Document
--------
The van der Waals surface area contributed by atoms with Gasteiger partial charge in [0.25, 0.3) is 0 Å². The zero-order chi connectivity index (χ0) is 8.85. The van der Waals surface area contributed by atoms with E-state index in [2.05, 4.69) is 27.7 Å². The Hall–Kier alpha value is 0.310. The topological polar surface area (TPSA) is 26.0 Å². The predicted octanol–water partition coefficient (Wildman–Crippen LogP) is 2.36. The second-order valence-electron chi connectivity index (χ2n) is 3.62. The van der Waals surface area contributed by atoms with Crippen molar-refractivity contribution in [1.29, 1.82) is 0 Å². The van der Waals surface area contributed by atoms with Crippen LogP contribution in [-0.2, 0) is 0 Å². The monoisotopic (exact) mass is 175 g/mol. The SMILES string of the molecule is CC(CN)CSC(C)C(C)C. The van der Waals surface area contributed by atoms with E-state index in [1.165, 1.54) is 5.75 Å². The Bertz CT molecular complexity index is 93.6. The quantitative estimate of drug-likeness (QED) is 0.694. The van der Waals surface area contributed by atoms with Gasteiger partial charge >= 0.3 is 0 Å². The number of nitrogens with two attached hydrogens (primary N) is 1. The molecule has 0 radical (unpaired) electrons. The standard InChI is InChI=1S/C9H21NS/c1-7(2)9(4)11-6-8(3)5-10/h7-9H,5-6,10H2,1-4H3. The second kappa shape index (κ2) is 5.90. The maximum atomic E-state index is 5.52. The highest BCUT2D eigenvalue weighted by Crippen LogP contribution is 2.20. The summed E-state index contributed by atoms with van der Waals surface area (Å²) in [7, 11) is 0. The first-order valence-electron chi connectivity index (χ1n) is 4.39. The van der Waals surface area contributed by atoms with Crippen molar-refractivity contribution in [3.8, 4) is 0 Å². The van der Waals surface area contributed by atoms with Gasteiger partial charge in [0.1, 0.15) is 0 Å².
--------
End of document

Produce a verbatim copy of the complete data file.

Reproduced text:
The van der Waals surface area contributed by atoms with Gasteiger partial charge in [0.25, 0.3) is 0 Å². The zero-order chi connectivity index (χ0) is 8.85. The van der Waals surface area contributed by atoms with E-state index in [2.05, 4.69) is 27.7 Å². The Hall–Kier alpha value is 0.310. The topological polar surface area (TPSA) is 26.0 Å². The predicted octanol–water partition coefficient (Wildman–Crippen LogP) is 2.36. The second-order valence-electron chi connectivity index (χ2n) is 3.62. The van der Waals surface area contributed by atoms with Crippen molar-refractivity contribution in [1.29, 1.82) is 0 Å². The van der Waals surface area contributed by atoms with Crippen LogP contribution in [-0.2, 0) is 0 Å². The monoisotopic (exact) mass is 175 g/mol. The SMILES string of the molecule is CC(CN)CSC(C)C(C)C. The van der Waals surface area contributed by atoms with E-state index in [1.165, 1.54) is 5.75 Å². The Bertz CT molecular complexity index is 93.6. The quantitative estimate of drug-likeness (QED) is 0.694. The van der Waals surface area contributed by atoms with Gasteiger partial charge >= 0.3 is 0 Å². The number of nitrogens with two attached hydrogens (primary N) is 1. The molecule has 0 radical (unpaired) electrons. The standard InChI is InChI=1S/C9H21NS/c1-7(2)9(4)11-6-8(3)5-10/h7-9H,5-6,10H2,1-4H3. The second kappa shape index (κ2) is 5.90. The maximum atomic E-state index is 5.52. The highest BCUT2D eigenvalue weighted by Crippen LogP contribution is 2.20. The summed E-state index contributed by atoms with van der Waals surface area (Å²) in [7, 11) is 0. The first-order valence-electron chi connectivity index (χ1n) is 4.39. The van der Waals surface area contributed by atoms with Crippen molar-refractivity contribution in [3.8, 4) is 0 Å². The van der Waals surface area contributed by atoms with Gasteiger partial charge in [0.1, 0.15) is 0 Å².